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As mystery respiratory illness spreads in dogs, is it safe to board your pet this holiday season?

Some of the cared for pups at Michelle, The Critter Sitter Doggie Daycare on East Dixon Boulevard in Shelby.
Some of the cared for pups at Michelle, The Critter Sitter Doggie Daycare on East Dixon Boulevard in Shelby.

As experts try to find the cause and cure of the contagious mystery respiratory illness in dogs, some owners are rethinking their four-legged friends' holiday accommodations.

The illness, which shows similar symptoms to a normal kennel cough but is resistant to the typical treatments, has been fatal in some cases. As of Monday, the American Veterinary Medical Association has recorded cases in more than a dozen states across the county.

While there is still much to be learned about the disease and how it spreads, experts believe it is likely aerosolized and spread through close contact with infected dogs.

Director of virtual medicine at Bond Vet Dr. Lisa Lippman said that she has been receiving many concerned questions from dog parents, especially about whether or not to board their pets. Here was her advice:

More: Mysterious respiratory dog illness detected in several states: What to know

Hazel, a 2-year-old soft-coated wheaten terrier, comes out of her crate at her Island Park home in Ft. Myers on Friday, Dec. 30, 2022.
Hazel, a 2-year-old soft-coated wheaten terrier, comes out of her crate at her Island Park home in Ft. Myers on Friday, Dec. 30, 2022.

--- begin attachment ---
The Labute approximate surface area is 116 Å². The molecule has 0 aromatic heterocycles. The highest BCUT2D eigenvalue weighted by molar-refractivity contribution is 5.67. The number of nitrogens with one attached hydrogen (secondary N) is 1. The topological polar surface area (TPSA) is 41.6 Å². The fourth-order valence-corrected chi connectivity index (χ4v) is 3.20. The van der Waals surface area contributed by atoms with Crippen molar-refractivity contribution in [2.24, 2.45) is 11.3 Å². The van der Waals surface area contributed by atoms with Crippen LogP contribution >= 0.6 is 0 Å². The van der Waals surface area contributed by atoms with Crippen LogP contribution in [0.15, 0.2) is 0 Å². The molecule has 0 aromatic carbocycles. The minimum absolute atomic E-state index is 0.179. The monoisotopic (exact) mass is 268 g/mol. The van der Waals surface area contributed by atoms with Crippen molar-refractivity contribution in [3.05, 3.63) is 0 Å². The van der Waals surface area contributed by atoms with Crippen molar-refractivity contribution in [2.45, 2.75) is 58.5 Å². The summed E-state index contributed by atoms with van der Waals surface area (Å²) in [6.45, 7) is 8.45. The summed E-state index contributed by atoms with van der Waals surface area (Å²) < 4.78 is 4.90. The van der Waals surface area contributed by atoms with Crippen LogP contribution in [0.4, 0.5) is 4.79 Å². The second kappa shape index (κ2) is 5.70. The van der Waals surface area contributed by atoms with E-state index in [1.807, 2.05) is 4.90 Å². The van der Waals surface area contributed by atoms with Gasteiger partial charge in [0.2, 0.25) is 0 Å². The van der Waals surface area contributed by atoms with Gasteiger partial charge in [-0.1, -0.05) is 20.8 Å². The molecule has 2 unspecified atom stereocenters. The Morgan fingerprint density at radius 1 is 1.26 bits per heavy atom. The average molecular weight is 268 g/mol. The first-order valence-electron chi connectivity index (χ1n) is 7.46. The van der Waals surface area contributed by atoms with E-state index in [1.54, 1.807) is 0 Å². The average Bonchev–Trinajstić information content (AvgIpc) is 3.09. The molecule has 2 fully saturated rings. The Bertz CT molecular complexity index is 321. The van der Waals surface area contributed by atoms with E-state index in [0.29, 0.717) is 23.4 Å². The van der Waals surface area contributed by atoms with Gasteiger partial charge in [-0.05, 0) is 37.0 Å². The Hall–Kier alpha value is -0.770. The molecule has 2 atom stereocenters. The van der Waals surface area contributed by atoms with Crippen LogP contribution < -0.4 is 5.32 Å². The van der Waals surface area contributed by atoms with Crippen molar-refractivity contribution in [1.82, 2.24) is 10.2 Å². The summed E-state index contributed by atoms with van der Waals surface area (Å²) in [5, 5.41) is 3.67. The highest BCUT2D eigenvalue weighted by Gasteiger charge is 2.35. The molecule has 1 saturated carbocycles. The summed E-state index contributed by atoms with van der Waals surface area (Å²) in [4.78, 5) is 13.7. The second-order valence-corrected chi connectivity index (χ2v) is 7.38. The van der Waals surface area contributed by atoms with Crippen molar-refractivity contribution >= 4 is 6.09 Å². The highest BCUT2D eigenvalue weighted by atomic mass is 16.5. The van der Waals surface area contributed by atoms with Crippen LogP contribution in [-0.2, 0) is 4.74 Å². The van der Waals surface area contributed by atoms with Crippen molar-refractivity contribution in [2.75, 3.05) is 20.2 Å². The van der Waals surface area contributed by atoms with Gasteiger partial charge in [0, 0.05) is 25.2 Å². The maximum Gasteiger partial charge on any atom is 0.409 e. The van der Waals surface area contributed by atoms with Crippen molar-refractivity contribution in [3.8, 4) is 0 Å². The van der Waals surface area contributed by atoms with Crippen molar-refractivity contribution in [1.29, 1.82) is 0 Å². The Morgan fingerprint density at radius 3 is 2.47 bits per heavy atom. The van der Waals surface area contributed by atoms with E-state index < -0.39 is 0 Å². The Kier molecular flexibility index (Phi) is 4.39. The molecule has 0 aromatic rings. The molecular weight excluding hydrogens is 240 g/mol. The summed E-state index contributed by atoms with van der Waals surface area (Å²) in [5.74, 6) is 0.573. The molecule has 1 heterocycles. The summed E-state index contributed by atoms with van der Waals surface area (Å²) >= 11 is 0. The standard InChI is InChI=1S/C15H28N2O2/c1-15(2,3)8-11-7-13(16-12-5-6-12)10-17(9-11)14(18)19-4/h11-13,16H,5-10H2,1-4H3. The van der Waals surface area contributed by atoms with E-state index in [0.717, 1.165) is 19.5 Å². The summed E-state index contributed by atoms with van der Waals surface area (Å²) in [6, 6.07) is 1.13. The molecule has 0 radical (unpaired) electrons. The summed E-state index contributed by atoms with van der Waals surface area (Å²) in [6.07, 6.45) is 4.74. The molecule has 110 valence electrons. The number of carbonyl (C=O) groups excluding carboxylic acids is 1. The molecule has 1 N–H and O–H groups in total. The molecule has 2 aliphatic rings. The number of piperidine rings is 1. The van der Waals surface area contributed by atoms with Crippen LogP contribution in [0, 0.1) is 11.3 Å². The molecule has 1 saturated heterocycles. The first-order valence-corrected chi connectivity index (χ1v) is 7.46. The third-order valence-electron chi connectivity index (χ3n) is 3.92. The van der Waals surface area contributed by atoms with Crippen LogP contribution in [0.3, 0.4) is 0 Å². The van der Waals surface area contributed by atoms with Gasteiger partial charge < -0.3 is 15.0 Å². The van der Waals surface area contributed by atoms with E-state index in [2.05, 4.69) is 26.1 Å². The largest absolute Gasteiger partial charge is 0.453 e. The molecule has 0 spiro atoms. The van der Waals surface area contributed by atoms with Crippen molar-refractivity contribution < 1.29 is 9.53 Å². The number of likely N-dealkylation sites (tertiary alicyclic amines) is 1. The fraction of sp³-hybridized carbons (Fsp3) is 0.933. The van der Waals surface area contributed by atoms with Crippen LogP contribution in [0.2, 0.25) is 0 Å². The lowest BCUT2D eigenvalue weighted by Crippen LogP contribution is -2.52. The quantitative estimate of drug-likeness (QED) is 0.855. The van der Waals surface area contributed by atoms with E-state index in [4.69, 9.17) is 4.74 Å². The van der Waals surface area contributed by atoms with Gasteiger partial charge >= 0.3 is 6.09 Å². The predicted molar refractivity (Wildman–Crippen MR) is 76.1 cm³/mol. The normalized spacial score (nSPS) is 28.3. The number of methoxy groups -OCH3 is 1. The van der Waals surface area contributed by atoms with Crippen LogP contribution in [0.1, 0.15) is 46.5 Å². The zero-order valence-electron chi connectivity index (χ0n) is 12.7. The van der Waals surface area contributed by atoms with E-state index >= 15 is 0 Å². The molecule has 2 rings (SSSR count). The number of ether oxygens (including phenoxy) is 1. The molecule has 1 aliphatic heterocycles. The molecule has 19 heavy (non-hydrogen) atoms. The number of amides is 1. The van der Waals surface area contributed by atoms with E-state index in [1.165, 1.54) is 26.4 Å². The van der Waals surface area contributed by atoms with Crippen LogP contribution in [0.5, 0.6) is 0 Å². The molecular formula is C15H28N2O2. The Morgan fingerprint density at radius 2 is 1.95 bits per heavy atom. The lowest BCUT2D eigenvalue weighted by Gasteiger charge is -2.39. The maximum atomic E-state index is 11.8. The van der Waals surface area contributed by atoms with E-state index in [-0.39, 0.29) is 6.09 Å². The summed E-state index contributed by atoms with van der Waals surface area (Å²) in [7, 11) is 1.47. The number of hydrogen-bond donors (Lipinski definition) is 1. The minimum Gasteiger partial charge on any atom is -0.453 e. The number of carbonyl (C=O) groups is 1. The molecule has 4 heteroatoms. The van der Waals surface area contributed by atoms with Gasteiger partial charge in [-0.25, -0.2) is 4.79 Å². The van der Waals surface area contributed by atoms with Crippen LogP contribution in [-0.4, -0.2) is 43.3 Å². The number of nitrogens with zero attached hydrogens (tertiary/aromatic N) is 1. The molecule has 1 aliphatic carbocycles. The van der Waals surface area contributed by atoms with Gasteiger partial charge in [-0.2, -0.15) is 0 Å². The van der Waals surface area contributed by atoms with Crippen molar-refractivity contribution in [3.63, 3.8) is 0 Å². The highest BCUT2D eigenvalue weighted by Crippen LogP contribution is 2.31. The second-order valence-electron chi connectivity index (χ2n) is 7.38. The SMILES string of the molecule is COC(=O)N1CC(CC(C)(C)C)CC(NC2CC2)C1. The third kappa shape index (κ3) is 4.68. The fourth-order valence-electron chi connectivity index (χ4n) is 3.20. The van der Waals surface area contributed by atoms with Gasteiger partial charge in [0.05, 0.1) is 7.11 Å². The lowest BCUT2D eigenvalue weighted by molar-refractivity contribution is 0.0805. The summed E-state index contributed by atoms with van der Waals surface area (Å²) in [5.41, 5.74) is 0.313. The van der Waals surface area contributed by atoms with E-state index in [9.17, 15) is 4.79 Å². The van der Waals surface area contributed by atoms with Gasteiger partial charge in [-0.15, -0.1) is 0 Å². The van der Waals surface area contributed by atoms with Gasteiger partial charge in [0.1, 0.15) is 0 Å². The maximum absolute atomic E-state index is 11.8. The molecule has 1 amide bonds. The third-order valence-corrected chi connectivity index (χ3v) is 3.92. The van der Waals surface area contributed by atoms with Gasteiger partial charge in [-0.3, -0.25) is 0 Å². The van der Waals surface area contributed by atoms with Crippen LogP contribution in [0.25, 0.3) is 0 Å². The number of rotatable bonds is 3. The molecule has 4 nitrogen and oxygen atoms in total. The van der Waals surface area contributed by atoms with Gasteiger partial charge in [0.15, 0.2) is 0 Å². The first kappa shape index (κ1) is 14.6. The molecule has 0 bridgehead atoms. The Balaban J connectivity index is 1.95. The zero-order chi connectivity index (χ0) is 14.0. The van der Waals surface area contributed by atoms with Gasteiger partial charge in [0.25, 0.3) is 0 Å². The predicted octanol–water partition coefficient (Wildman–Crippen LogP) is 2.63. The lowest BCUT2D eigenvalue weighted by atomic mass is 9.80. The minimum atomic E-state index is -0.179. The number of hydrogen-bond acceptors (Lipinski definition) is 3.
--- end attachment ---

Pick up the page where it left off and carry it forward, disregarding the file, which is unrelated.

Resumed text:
Should I avoid boarding my dog because of the mystery illness?

Ideally, yes. Lippman said that any area where there are a lot of dogs in one space could be high risk for disease transmission.

"I'm definitely concerned about the holidays coming up and an increase in these cases," Lippman said. "So I think if you can avoid it, that's always the best thing to do."

If you have to leave your pet while you travel for the holidays, Lippman said that a trusted friend or a dogsitter at home might be a safer option than boarding.

SAN RAFAEL, CALIFORNIA - APRIL 30: Gadi Munoz carries a dog back to a crate as it is groomed at Canine Designs on April 30, 2021 in San Rafael, California. The pet care industry is seeing a surge in business as many pet owners are pampering their pets as they work from home in lockdown. Many people also purchased new pets since the beginning of the pandemic.

Consider if your dog is "high risk" for severe illness when deciding to board

Lippman said that the age, breed and health conditions of the dog may put them at a greater risk of becoming dangerously ill after contracting the mystery illness. Therefore, pet owners may want to keep those risk factors in mind when deciding whether or not to put their dogs in a boarding facility.

Here are some dogs that are "high risk" amidst the spreading mystery illness according to Lippman:

  • Flat-face breeds like pugs or bulldogs

  • Senior pets or very young pets

  • Any pets with existing heart or lung diseases

What if I have to board my dog?

If you have to leave your dogs at a boarding facility, Lippman suggested these tips for keeping your pet as safe and healthy as possible:

  • Make sure your dog is up to date on its vaccinations, including influenza, bordetella and parainfluenza. Lippman said that this mystery illness could be a variant case of an already-existing disease, meaning the vaccines could help prevent it.

  • Check with the boarding facility to ensure that all other dogs are required to be vaccinated and understand the facility's plan for dogs staying there who become sick.

Contributing: Natalie Neysa Alund, Saman Shafiq

This article originally appeared on USA TODAY: Dog respiratory illness spreading raises questions about boarding pets